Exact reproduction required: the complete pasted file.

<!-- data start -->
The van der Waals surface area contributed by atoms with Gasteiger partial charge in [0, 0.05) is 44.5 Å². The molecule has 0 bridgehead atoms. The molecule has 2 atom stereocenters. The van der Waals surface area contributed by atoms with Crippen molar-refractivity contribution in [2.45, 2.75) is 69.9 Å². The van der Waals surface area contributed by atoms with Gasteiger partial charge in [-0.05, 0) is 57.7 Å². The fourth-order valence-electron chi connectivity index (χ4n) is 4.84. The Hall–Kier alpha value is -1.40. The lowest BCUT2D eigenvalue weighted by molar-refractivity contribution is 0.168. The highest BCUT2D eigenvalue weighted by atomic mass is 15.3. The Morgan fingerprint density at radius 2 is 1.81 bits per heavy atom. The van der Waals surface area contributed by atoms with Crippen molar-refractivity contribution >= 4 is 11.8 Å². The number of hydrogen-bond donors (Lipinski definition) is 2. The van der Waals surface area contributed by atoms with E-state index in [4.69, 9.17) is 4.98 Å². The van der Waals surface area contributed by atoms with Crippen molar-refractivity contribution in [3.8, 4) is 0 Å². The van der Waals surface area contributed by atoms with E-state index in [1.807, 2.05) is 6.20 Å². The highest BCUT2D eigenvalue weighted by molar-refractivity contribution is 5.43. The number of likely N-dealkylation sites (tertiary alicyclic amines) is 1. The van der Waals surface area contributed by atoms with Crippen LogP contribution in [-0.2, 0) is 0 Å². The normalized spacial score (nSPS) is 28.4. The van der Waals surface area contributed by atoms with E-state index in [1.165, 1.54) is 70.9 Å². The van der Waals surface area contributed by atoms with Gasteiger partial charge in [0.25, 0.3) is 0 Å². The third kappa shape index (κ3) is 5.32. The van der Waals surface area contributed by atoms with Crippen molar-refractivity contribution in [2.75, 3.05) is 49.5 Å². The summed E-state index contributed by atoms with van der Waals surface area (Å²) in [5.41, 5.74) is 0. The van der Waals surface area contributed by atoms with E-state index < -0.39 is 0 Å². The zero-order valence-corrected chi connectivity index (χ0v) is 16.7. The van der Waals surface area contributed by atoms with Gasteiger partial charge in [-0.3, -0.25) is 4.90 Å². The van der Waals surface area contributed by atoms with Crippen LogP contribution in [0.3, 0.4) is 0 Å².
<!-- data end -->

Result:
The van der Waals surface area contributed by atoms with Gasteiger partial charge in [0, 0.05) is 44.5 Å². The molecule has 0 bridgehead atoms. The molecule has 2 atom stereocenters. The van der Waals surface area contributed by atoms with Crippen molar-refractivity contribution in [2.45, 2.75) is 69.9 Å². The van der Waals surface area contributed by atoms with Gasteiger partial charge in [-0.05, 0) is 57.7 Å². The fourth-order valence-electron chi connectivity index (χ4n) is 4.84. The Hall–Kier alpha value is -1.40. The lowest BCUT2D eigenvalue weighted by molar-refractivity contribution is 0.168. The highest BCUT2D eigenvalue weighted by atomic mass is 15.3. The Morgan fingerprint density at radius 2 is 1.81 bits per heavy atom. The van der Waals surface area contributed by atoms with Crippen molar-refractivity contribution >= 4 is 11.8 Å². The number of hydrogen-bond donors (Lipinski definition) is 2. The van der Waals surface area contributed by atoms with E-state index in [4.69, 9.17) is 4.98 Å². The van der Waals surface area contributed by atoms with Crippen molar-refractivity contribution in [3.8, 4) is 0 Å². The van der Waals surface area contributed by atoms with E-state index in [1.807, 2.05) is 6.20 Å². The highest BCUT2D eigenvalue weighted by molar-refractivity contribution is 5.43. The number of likely N-dealkylation sites (tertiary alicyclic amines) is 1. The van der Waals surface area contributed by atoms with Crippen LogP contribution in [-0.2, 0) is 0 Å². The normalized spacial score (nSPS) is 28.4. The van der Waals surface area contributed by atoms with E-state index in [1.165, 1.54) is 70.9 Å². The van der Waals surface area contributed by atoms with Gasteiger partial charge in [0.25, 0.3) is 0 Å². The third kappa shape index (κ3) is 5.32. The van der Waals surface area contributed by atoms with Crippen molar-refractivity contribution in [2.75, 3.05) is 49.5 Å². The summed E-state index contributed by atoms with van der Waals surface area (Å²) in [5.41, 5.74) is 0. The van der Waals surface area contributed by atoms with E-state index < -0.39 is 0 Å². The zero-order valence-corrected chi connectivity index (χ0v) is 16.7. The van der Waals surface area contributed by atoms with Gasteiger partial charge in [-0.3, -0.25) is 4.90 Å². The van der Waals surface area contributed by atoms with Crippen LogP contribution in [0.3, 0.4) is 0 Å².